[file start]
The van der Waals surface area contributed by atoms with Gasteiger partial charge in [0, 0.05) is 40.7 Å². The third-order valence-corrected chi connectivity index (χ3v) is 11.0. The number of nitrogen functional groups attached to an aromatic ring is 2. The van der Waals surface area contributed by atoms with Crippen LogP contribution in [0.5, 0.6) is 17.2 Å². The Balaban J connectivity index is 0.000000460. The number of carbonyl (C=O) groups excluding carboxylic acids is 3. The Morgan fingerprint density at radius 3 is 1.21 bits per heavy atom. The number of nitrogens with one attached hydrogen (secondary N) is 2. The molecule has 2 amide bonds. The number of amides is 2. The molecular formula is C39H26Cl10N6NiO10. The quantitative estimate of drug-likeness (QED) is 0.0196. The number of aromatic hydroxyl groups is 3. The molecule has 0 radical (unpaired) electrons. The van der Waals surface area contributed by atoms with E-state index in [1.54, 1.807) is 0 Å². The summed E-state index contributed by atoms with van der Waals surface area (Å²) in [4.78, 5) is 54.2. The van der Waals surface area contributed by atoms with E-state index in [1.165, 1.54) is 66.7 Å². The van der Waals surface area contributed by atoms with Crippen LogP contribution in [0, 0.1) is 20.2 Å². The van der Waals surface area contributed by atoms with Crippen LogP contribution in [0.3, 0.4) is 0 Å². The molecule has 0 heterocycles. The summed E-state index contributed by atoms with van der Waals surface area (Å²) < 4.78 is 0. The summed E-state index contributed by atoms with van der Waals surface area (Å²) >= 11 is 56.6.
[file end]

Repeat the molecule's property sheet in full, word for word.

The van der Waals surface area contributed by atoms with Gasteiger partial charge in [0, 0.05) is 40.7 Å². The third-order valence-corrected chi connectivity index (χ3v) is 11.0. The number of nitrogen functional groups attached to an aromatic ring is 2. The van der Waals surface area contributed by atoms with Crippen LogP contribution in [0.5, 0.6) is 17.2 Å². The Balaban J connectivity index is 0.000000460. The number of carbonyl (C=O) groups excluding carboxylic acids is 3. The Morgan fingerprint density at radius 3 is 1.21 bits per heavy atom. The number of nitrogens with one attached hydrogen (secondary N) is 2. The molecule has 2 amide bonds. The number of amides is 2. The molecular formula is C39H26Cl10N6NiO10. The quantitative estimate of drug-likeness (QED) is 0.0196. The number of aromatic hydroxyl groups is 3. The molecule has 0 radical (unpaired) electrons. The van der Waals surface area contributed by atoms with E-state index in [1.54, 1.807) is 0 Å². The summed E-state index contributed by atoms with van der Waals surface area (Å²) in [4.78, 5) is 54.2. The van der Waals surface area contributed by atoms with E-state index in [1.165, 1.54) is 66.7 Å². The van der Waals surface area contributed by atoms with Crippen LogP contribution in [0, 0.1) is 20.2 Å². The van der Waals surface area contributed by atoms with Crippen LogP contribution in [0.3, 0.4) is 0 Å². The molecule has 0 heterocycles. The summed E-state index contributed by atoms with van der Waals surface area (Å²) < 4.78 is 0. The summed E-state index contributed by atoms with van der Waals surface area (Å²) >= 11 is 56.6.